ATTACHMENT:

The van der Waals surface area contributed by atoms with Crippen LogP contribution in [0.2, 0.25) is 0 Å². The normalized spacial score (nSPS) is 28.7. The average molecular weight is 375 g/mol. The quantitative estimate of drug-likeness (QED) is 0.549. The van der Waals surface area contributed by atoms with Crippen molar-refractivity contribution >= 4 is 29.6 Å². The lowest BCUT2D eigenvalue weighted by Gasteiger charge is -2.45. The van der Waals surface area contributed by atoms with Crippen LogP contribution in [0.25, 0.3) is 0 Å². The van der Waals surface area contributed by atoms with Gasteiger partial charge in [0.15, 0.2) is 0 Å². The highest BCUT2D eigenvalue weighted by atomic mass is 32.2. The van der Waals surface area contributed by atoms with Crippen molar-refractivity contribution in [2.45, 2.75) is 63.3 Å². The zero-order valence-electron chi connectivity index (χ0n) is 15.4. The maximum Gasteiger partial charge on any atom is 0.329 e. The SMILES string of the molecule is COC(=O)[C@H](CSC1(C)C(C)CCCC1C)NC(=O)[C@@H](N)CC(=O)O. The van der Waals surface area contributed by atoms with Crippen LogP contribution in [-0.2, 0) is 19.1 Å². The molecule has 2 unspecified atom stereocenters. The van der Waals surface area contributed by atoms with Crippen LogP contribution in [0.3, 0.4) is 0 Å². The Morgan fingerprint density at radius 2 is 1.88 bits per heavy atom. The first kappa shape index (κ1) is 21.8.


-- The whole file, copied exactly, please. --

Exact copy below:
The van der Waals surface area contributed by atoms with Crippen LogP contribution in [0.2, 0.25) is 0 Å². The normalized spacial score (nSPS) is 28.7. The average molecular weight is 375 g/mol. The quantitative estimate of drug-likeness (QED) is 0.549. The van der Waals surface area contributed by atoms with Crippen molar-refractivity contribution >= 4 is 29.6 Å². The lowest BCUT2D eigenvalue weighted by Gasteiger charge is -2.45. The van der Waals surface area contributed by atoms with Crippen LogP contribution in [0.25, 0.3) is 0 Å². The van der Waals surface area contributed by atoms with Gasteiger partial charge in [0.15, 0.2) is 0 Å². The highest BCUT2D eigenvalue weighted by atomic mass is 32.2. The van der Waals surface area contributed by atoms with Crippen molar-refractivity contribution in [2.45, 2.75) is 63.3 Å². The zero-order valence-electron chi connectivity index (χ0n) is 15.4. The maximum Gasteiger partial charge on any atom is 0.329 e. The SMILES string of the molecule is COC(=O)[C@H](CSC1(C)C(C)CCCC1C)NC(=O)[C@@H](N)CC(=O)O. The van der Waals surface area contributed by atoms with Crippen LogP contribution in [-0.2, 0) is 19.1 Å². The molecule has 2 unspecified atom stereocenters. The van der Waals surface area contributed by atoms with Crippen LogP contribution in [0.3, 0.4) is 0 Å². The Morgan fingerprint density at radius 2 is 1.88 bits per heavy atom. The first kappa shape index (κ1) is 21.8.